Food prices in the UK have risen nearly 12 per cent this year, largely as a result of an event thousands of miles away. The cost of fertilizers, which depend on petrochemicals, has gone through the roof. No wonder officials are scrambling to redesign the more imaginative plans for green compliance. To say we were caught with our pants down is a gross understatement.

Then there’s the fashionable war on meat, fueled in part by the “methane myth.” This is the claim that farm animals like cows and sheep damage the environment by burping and farting. Cows in particular are accused of making a major contribution to global greenhouse gas emissions. Each year, a cow can produce up to 200kg of methane, which Joe Biden has lectured us all is “one of the most powerful greenhouse gases”, with more than 80 times the warming power of carbon dioxide.

Is that true? Recent studies by the University of Munich indicate that the methane contribution from livestock could be overestimated by a factor of three or even four. In addition, unlike carbon dioxide, methane is completely decomposed after a few years. This war cannot be dismissed as a deep green fad. A recent editorial in The Guardian newspaper went so far as to suggest that it was time to officially limit the amount of meat sold.

Recent studies by the University of Munich indicate that the methane contribution from livestock could be overestimated by a factor of three or even four (stock image of plumes of smoke in a Chinese plant)

Recent studies by the University of Munich indicate that the methane contribution from livestock could be overestimated by a factor of three or even four (stock image of plumes of smoke in a Chinese plant)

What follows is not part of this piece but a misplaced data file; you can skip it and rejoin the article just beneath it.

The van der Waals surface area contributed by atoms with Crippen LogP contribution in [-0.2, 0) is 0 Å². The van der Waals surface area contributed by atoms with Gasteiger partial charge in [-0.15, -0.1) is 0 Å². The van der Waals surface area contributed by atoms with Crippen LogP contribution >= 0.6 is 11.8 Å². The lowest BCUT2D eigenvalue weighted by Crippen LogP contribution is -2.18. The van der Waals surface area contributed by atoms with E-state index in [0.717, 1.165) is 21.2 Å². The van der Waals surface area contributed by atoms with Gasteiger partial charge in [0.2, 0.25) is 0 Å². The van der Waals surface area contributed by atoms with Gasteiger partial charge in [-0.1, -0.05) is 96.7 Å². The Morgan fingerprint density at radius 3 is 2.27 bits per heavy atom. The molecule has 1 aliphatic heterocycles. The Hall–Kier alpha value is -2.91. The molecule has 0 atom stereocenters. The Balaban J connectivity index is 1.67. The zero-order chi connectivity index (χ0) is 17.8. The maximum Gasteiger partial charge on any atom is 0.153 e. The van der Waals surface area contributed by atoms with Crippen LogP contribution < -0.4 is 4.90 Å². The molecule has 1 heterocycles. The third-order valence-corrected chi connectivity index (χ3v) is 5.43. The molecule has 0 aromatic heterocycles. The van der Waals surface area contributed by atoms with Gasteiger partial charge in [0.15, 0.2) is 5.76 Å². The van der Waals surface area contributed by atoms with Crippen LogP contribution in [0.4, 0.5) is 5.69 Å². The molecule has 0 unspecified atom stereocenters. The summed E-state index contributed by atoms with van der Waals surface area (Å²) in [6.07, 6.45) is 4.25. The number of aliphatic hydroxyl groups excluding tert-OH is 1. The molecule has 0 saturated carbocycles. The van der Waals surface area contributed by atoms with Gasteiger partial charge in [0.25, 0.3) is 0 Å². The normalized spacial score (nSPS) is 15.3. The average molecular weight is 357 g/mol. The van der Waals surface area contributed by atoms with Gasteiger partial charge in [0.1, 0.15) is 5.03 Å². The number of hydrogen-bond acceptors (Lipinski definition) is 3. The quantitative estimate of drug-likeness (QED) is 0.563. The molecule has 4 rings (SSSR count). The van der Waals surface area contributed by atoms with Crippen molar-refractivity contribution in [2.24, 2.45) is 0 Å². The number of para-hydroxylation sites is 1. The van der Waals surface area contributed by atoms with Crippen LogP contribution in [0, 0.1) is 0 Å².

Not to mention the burden of proof that British grass-fed meat is sustainable. Or that the fields themselves remove vast amounts of carbon from the atmosphere.

Or the fact that the crop farming so cherished by youthful vegans is not possible without artificial fertilisers… without animal excrement, which enriches the soil, viz.

I have long suspected that a quest for synthetic meat production – and the money-making opportunities it promises – is a hidden factor in this nefarious attempt to abolish animal farming. Does anyone really want to eat synthetic meat?

Unfortunately, the public is as confused as it is misinformed by zealots blinded by smug activism. It’s not just a British problem. In Germany, half of the population believes that natural agriculture can fight world hunger. It can’t.

The World Bank and the UN are part of the problem. Their leftist views dominate and lend credibility to anti-meat reports. They explain that introducing alternatives to meat produces “progressive” results, such as: B. “Rewilding”.

I believe we can protect our landscape and produce more quality food for our own needs. Critics of modern agriculture often denigrate current systems as industrial or intensive, but it is only by producing more food on fewer acres that we can feed populations and leave more land for biodiversity and wildlife.

Why not support more agriculture in cities where technology allows for indoor growing? Or do more to devise strategies that avoid unnecessary plowing and the resulting release of carbon dioxide trapped in the soil?

The world’s sheer variety of crops, terrains and weather systems means that we will always need not only traditional farming skills but also modern methods. It is therefore important that UK agriculture finds a way to encourage farming systems that promote biodiversity and production.

Quirky concepts like fertilizer-free nutrition or rewilding will ease the consciences of the wealthy. But what’s the point when millions are starving?